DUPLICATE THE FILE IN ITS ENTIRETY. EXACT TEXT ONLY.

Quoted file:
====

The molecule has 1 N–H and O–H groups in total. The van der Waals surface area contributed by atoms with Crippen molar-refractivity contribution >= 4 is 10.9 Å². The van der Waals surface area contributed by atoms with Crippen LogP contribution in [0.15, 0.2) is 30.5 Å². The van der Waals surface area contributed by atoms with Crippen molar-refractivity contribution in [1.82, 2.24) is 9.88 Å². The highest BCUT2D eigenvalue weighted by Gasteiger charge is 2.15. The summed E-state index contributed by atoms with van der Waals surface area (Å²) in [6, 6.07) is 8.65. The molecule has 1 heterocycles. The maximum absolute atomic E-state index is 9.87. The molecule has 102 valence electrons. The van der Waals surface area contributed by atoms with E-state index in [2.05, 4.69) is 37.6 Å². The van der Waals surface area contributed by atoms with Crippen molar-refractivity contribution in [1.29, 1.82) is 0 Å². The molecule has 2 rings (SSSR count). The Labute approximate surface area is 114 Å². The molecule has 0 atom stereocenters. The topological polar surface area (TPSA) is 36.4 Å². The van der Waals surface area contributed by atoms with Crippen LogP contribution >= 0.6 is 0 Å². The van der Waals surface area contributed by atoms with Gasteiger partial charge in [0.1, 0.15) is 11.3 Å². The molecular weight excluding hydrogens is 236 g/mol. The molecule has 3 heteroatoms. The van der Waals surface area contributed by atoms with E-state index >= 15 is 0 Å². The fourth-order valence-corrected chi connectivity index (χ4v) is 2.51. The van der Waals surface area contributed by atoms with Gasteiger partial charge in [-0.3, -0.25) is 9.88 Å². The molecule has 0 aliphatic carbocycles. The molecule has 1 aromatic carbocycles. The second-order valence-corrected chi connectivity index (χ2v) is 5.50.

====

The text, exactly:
The molecule has 1 N–H and O–H groups in total. The van der Waals surface area contributed by atoms with Crippen molar-refractivity contribution >= 4 is 10.9 Å². The van der Waals surface area contributed by atoms with Crippen LogP contribution in [0.15, 0.2) is 30.5 Å². The van der Waals surface area contributed by atoms with Crippen molar-refractivity contribution in [1.82, 2.24) is 9.88 Å². The highest BCUT2D eigenvalue weighted by Gasteiger charge is 2.15. The summed E-state index contributed by atoms with van der Waals surface area (Å²) in [6, 6.07) is 8.65. The molecule has 1 heterocycles. The maximum absolute atomic E-state index is 9.87. The molecule has 102 valence electrons. The van der Waals surface area contributed by atoms with E-state index in [2.05, 4.69) is 37.6 Å². The van der Waals surface area contributed by atoms with Crippen molar-refractivity contribution in [1.29, 1.82) is 0 Å². The molecule has 2 rings (SSSR count). The Labute approximate surface area is 114 Å². The molecule has 0 atom stereocenters. The topological polar surface area (TPSA) is 36.4 Å². The van der Waals surface area contributed by atoms with Crippen LogP contribution >= 0.6 is 0 Å². The van der Waals surface area contributed by atoms with Gasteiger partial charge in [0.1, 0.15) is 11.3 Å². The molecular weight excluding hydrogens is 236 g/mol. The molecule has 3 heteroatoms. The van der Waals surface area contributed by atoms with E-state index >= 15 is 0 Å². The fourth-order valence-corrected chi connectivity index (χ4v) is 2.51. The van der Waals surface area contributed by atoms with Gasteiger partial charge in [-0.3, -0.25) is 9.88 Å². The molecule has 0 aliphatic carbocycles. The molecule has 1 aromatic carbocycles. The second-order valence-corrected chi connectivity index (χ2v) is 5.50.